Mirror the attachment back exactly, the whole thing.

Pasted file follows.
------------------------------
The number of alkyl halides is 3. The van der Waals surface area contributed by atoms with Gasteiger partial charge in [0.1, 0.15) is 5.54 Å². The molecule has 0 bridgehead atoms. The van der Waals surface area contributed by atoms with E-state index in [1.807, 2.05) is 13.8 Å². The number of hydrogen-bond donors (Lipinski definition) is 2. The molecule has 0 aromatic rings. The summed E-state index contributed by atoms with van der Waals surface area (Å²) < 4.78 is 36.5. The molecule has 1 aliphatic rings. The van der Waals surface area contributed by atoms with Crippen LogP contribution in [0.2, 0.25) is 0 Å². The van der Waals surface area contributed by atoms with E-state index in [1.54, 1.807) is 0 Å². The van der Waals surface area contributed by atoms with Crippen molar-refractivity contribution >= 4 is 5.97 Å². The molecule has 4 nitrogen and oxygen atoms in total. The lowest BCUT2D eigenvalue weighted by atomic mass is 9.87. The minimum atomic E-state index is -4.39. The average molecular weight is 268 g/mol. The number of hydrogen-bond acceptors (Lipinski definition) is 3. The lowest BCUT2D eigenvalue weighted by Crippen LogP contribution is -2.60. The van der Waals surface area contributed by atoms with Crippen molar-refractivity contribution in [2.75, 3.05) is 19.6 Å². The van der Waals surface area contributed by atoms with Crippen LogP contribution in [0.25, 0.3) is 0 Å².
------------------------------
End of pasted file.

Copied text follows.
The number of alkyl halides is 3. The van der Waals surface area contributed by atoms with Gasteiger partial charge in [0.1, 0.15) is 5.54 Å². The molecule has 0 bridgehead atoms. The van der Waals surface area contributed by atoms with E-state index in [1.807, 2.05) is 13.8 Å². The number of hydrogen-bond donors (Lipinski definition) is 2. The molecule has 0 aromatic rings. The summed E-state index contributed by atoms with van der Waals surface area (Å²) < 4.78 is 36.5. The molecule has 1 aliphatic rings. The van der Waals surface area contributed by atoms with Crippen LogP contribution in [0.2, 0.25) is 0 Å². The van der Waals surface area contributed by atoms with E-state index in [1.54, 1.807) is 0 Å². The van der Waals surface area contributed by atoms with Crippen molar-refractivity contribution >= 4 is 5.97 Å². The molecule has 4 nitrogen and oxygen atoms in total. The lowest BCUT2D eigenvalue weighted by atomic mass is 9.87. The minimum atomic E-state index is -4.39. The average molecular weight is 268 g/mol. The number of hydrogen-bond acceptors (Lipinski definition) is 3. The lowest BCUT2D eigenvalue weighted by Crippen LogP contribution is -2.60. The van der Waals surface area contributed by atoms with Crippen molar-refractivity contribution in [2.75, 3.05) is 19.6 Å². The van der Waals surface area contributed by atoms with Crippen LogP contribution in [0.25, 0.3) is 0 Å².